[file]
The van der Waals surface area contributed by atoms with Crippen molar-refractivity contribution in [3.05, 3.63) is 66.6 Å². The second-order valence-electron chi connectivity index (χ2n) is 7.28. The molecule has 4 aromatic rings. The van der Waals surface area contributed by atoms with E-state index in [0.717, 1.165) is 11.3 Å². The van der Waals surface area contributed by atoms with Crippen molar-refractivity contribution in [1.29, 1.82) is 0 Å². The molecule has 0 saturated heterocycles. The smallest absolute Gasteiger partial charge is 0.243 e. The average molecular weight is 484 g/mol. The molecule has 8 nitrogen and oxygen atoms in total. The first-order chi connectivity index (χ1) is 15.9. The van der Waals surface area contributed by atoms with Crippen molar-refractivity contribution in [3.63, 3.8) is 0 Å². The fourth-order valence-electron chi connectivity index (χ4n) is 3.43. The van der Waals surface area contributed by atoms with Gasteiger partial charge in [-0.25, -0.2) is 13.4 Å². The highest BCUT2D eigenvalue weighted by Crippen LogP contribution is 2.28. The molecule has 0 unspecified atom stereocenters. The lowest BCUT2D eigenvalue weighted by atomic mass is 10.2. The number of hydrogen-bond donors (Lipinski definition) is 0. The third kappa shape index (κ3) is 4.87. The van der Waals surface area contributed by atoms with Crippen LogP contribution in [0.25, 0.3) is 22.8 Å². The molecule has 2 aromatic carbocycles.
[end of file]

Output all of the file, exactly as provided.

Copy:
The van der Waals surface area contributed by atoms with Crippen molar-refractivity contribution in [3.05, 3.63) is 66.6 Å². The second-order valence-electron chi connectivity index (χ2n) is 7.28. The molecule has 4 aromatic rings. The van der Waals surface area contributed by atoms with E-state index in [0.717, 1.165) is 11.3 Å². The van der Waals surface area contributed by atoms with Crippen molar-refractivity contribution in [1.29, 1.82) is 0 Å². The molecule has 0 saturated heterocycles. The smallest absolute Gasteiger partial charge is 0.243 e. The average molecular weight is 484 g/mol. The molecule has 8 nitrogen and oxygen atoms in total. The first-order chi connectivity index (χ1) is 15.9. The van der Waals surface area contributed by atoms with Crippen molar-refractivity contribution in [3.63, 3.8) is 0 Å². The fourth-order valence-electron chi connectivity index (χ4n) is 3.43. The van der Waals surface area contributed by atoms with Gasteiger partial charge in [-0.25, -0.2) is 13.4 Å². The highest BCUT2D eigenvalue weighted by Crippen LogP contribution is 2.28. The molecule has 0 unspecified atom stereocenters. The lowest BCUT2D eigenvalue weighted by atomic mass is 10.2. The number of hydrogen-bond donors (Lipinski definition) is 0. The third kappa shape index (κ3) is 4.87. The van der Waals surface area contributed by atoms with Crippen LogP contribution in [0.25, 0.3) is 22.8 Å². The molecule has 2 aromatic carbocycles.